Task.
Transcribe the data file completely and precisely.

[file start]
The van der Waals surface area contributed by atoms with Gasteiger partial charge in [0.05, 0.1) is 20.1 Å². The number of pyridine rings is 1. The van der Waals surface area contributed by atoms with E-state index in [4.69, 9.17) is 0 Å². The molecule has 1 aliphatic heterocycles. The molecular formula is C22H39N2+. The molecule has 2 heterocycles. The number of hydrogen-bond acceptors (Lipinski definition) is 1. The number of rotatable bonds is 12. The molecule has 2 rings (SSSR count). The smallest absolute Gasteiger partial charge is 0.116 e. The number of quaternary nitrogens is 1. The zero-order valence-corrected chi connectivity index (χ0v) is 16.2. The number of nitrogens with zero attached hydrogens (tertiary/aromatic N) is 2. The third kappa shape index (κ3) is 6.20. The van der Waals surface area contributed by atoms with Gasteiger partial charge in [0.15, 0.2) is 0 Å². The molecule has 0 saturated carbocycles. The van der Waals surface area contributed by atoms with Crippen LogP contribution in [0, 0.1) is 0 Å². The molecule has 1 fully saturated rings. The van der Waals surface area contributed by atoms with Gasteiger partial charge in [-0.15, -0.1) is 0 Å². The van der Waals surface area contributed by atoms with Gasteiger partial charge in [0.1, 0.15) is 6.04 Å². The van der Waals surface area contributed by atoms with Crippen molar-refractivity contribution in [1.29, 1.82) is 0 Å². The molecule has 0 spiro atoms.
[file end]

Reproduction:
The van der Waals surface area contributed by atoms with Gasteiger partial charge in [0.05, 0.1) is 20.1 Å². The number of pyridine rings is 1. The van der Waals surface area contributed by atoms with E-state index in [4.69, 9.17) is 0 Å². The molecule has 1 aliphatic heterocycles. The molecular formula is C22H39N2+. The molecule has 2 heterocycles. The number of hydrogen-bond acceptors (Lipinski definition) is 1. The number of rotatable bonds is 12. The molecule has 2 rings (SSSR count). The smallest absolute Gasteiger partial charge is 0.116 e. The number of quaternary nitrogens is 1. The zero-order valence-corrected chi connectivity index (χ0v) is 16.2. The number of nitrogens with zero attached hydrogens (tertiary/aromatic N) is 2. The third kappa shape index (κ3) is 6.20. The van der Waals surface area contributed by atoms with Gasteiger partial charge in [0.15, 0.2) is 0 Å². The molecule has 0 saturated carbocycles. The van der Waals surface area contributed by atoms with Crippen LogP contribution in [0, 0.1) is 0 Å². The molecule has 1 fully saturated rings. The van der Waals surface area contributed by atoms with Gasteiger partial charge in [-0.15, -0.1) is 0 Å². The van der Waals surface area contributed by atoms with Gasteiger partial charge in [0.1, 0.15) is 6.04 Å². The van der Waals surface area contributed by atoms with Crippen molar-refractivity contribution in [1.29, 1.82) is 0 Å². The molecule has 0 spiro atoms.